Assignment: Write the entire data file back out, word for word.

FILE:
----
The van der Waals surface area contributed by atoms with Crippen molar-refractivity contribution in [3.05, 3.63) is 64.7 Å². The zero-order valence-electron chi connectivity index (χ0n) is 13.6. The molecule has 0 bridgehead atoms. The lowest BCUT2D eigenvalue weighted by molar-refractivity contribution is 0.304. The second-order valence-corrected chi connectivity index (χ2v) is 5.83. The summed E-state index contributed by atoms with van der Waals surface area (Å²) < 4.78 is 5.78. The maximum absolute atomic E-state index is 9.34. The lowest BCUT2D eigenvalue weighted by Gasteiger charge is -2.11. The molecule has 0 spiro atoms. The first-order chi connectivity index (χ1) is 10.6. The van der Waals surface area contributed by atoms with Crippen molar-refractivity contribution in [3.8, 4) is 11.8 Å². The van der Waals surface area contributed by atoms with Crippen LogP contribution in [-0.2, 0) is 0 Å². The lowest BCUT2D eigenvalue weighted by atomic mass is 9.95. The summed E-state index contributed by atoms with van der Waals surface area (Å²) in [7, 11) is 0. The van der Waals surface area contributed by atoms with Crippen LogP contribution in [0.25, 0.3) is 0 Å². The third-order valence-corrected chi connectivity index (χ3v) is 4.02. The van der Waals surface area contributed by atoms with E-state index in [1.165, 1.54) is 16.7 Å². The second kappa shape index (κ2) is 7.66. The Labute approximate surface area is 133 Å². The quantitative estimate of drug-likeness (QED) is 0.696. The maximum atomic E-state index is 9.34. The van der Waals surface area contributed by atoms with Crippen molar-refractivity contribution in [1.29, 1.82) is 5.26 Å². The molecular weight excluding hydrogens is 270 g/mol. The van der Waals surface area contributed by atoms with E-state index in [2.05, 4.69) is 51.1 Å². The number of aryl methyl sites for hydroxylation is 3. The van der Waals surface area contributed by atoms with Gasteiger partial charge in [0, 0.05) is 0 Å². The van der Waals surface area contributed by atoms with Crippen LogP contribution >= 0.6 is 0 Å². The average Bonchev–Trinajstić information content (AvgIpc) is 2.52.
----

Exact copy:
The van der Waals surface area contributed by atoms with Crippen molar-refractivity contribution in [3.05, 3.63) is 64.7 Å². The zero-order valence-electron chi connectivity index (χ0n) is 13.6. The molecule has 0 bridgehead atoms. The lowest BCUT2D eigenvalue weighted by molar-refractivity contribution is 0.304. The second-order valence-corrected chi connectivity index (χ2v) is 5.83. The summed E-state index contributed by atoms with van der Waals surface area (Å²) < 4.78 is 5.78. The maximum absolute atomic E-state index is 9.34. The lowest BCUT2D eigenvalue weighted by Gasteiger charge is -2.11. The molecule has 0 spiro atoms. The first-order chi connectivity index (χ1) is 10.6. The van der Waals surface area contributed by atoms with Crippen molar-refractivity contribution in [3.8, 4) is 11.8 Å². The van der Waals surface area contributed by atoms with Crippen LogP contribution in [-0.2, 0) is 0 Å². The lowest BCUT2D eigenvalue weighted by atomic mass is 9.95. The summed E-state index contributed by atoms with van der Waals surface area (Å²) in [7, 11) is 0. The van der Waals surface area contributed by atoms with Crippen LogP contribution in [0.25, 0.3) is 0 Å². The third-order valence-corrected chi connectivity index (χ3v) is 4.02. The van der Waals surface area contributed by atoms with E-state index in [1.165, 1.54) is 16.7 Å². The second kappa shape index (κ2) is 7.66. The Labute approximate surface area is 133 Å². The quantitative estimate of drug-likeness (QED) is 0.696. The maximum atomic E-state index is 9.34. The van der Waals surface area contributed by atoms with Crippen molar-refractivity contribution in [1.29, 1.82) is 5.26 Å². The molecular weight excluding hydrogens is 270 g/mol. The van der Waals surface area contributed by atoms with E-state index in [2.05, 4.69) is 51.1 Å². The number of aryl methyl sites for hydroxylation is 3. The van der Waals surface area contributed by atoms with Gasteiger partial charge in [0, 0.05) is 0 Å². The van der Waals surface area contributed by atoms with Crippen LogP contribution >= 0.6 is 0 Å². The average Bonchev–Trinajstić information content (AvgIpc) is 2.52.